Open Haus: VPN Path Finder

Whenever Katelyn O’Shaughnessy checks into a hotel, room size isn’t anywhere near her top concern. As she told the Los Angeles Times in a story about the hotel preferences of Millennials, “You can put me in a closet; as long as there is Wi-Fi, I’ll be happy.” If you were to survey hotel users, you’d probably find many of them share O’Shaughnessy’s perspective. These days, if you’re traveling, whether for work or for business, Wi-Fi is a necessity. And it can’t just be any Wi-Fi. It needs to be high-speed, reliable Wi-Fi that facilitates secure remote access through any mobile device. Unfortunately for travelers, the reality is that many hotels – and other public places that provide network access through hotspots – restrict user access settings by blocking IPsec ports and only allowing Internet access to web browsers. This is a major constraint for road warriors trying to access their corporate networks remotely via a VPN, as they could find themselves unable to establish a connection. To overcome this obstacle, NCP engineering developed VPN Path Finder – a proprietary remote access technology that automatically establishes a connection wherever Internet access is possible, providing the user with anywhere, anytime connectivity. How It Works Path Finder – recently recognized with a patent – is a central feature of the NCP Secure Client Suite. With Path Finder, users achieve highly secure mobile computing in every remote access environment, even across unknown networks like those you might find in a hotel, café, or on a plane or train. Whenever a public network has a firewall setting that blocks native IPsec traffic, Path Finder...

Shellshock Leaves Deep Impact on Network Security

For the last 30 years, a common line of code found in a piece of software has quietly been a dormant security vulnerability – but now, news of the exploit has gone public, sending the network security community into reaction mode. The Shellshock vulnerability can be traced back to Bash, a command shell that is commonly used across the Internet on Linux and UNIX platforms. Bash translates user commands into language a computer can understand and then act upon. In the case of Shellshock, hackers could exploit Bash by issuing arbitrary software commands, potentially allowing them to control systems. In the immediate aftermath of Shellshock’s discovery, security experts claimed the exploit had surpassed last spring’s Heartbleed as the worst software vulnerability of all time. One reason is that Shellshock’s reach could be even greater than the Heartbleed vulnerability, which only affected software using the OpenSSL encryption protocol. Shellshock’s reach could even extend to Internet of Things devices, since their software is built on Bash script. For the last few weeks, website administrators have been making the necessary updates to protect users. Within a week of the vulnerability going public, Amazon, Google and Apple responded with patches and internal server updates. Even so, it will take some time for the fallout from Shellshock to subside. The Year of the Cyberattack Continues This year has not been kind to the network security community. Although the Target breach occurred in 2013, the fallout has continued well into this year. Then came attacks at Neiman Marcus, eBay and, just last month, Home Depot. And, of course, Heartbleed and Shellshock. Even in the last...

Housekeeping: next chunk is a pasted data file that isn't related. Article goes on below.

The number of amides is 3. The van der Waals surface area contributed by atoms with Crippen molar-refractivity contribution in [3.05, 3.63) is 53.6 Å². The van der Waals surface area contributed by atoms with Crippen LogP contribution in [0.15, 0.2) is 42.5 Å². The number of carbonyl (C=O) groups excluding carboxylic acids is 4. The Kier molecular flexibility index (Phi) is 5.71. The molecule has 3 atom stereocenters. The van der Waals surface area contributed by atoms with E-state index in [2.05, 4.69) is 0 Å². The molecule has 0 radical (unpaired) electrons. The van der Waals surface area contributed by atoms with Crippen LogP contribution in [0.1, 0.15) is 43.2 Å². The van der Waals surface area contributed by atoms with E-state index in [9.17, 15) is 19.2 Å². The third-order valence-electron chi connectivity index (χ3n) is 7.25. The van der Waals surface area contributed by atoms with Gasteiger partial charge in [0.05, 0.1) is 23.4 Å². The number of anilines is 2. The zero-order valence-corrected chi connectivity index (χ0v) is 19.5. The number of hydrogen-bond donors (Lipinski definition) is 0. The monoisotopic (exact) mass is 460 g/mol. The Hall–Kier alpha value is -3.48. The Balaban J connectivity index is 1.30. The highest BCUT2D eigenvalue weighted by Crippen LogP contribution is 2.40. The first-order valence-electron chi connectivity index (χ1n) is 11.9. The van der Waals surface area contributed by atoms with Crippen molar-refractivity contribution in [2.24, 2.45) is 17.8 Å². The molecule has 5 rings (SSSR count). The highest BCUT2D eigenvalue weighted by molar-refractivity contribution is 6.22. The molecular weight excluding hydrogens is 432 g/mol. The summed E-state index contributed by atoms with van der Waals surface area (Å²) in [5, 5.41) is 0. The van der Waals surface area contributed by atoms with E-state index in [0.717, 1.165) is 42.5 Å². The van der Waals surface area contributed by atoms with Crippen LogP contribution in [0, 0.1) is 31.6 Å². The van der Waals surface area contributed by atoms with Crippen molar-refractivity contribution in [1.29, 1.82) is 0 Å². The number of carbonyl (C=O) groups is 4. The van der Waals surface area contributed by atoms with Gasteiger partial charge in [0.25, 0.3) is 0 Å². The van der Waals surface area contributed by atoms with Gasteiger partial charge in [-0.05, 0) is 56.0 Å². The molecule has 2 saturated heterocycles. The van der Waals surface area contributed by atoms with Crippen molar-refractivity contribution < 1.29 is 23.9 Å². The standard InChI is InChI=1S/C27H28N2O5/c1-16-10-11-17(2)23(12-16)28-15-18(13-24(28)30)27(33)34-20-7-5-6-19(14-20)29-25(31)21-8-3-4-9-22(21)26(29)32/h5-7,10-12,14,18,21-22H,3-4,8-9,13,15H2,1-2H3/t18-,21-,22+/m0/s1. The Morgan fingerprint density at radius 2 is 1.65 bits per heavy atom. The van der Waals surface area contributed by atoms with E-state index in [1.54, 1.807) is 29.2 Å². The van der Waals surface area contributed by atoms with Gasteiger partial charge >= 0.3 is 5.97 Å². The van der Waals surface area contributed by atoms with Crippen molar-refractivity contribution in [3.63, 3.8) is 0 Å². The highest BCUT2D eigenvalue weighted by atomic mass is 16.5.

The Security Risks of Remote Support Tools

A recent study has come to light which shows that although remote support tools are being increasingly implemented within enterprises, IT decision-makers are uncertain about their safety. They should be, and for good reason. The study, conducted by Bomgar and Ovum, focused on the challenges that enterprises face in providing remote support to employees who are using a wide range of devices, such as smartphones and tablets. According to the research, nearly 25 percent of workers are currently mobile, and as a result, businesses will increase their support for remote workers over the coming 18 months. Despite this, the majority (more than two-thirds) of IT decision-maker respondents were concerned about the associated security risks. Remote support is alluring because it typically runs in web browsers, which makes it easy to install and utilize on many kinds of devices. However, because it is browser-based, all of the vulnerabilities of the browser can compromise the safety of communications with a corporate network. If a user does not log out properly, an attacker can gain total access to a network, with little oversight by IT. Plus, all network communication is transacted via third-party gateways, which exposes an enterprise’s servers to potential threats. Enterprises that are looking for all of the functionality, but none of the safety concerns associated with a remote support tool, should instead consider using an IPsec VPN gateway with a remote desktop component and a possibility to check server certificates at the VPN gateway. By using such a solution, an enterprise could have its staff access and control networked computers and devices through a highly secure and encrypted tunnel....

Developing a Comprehensive Remote Access Security Framework: Network Health and Trust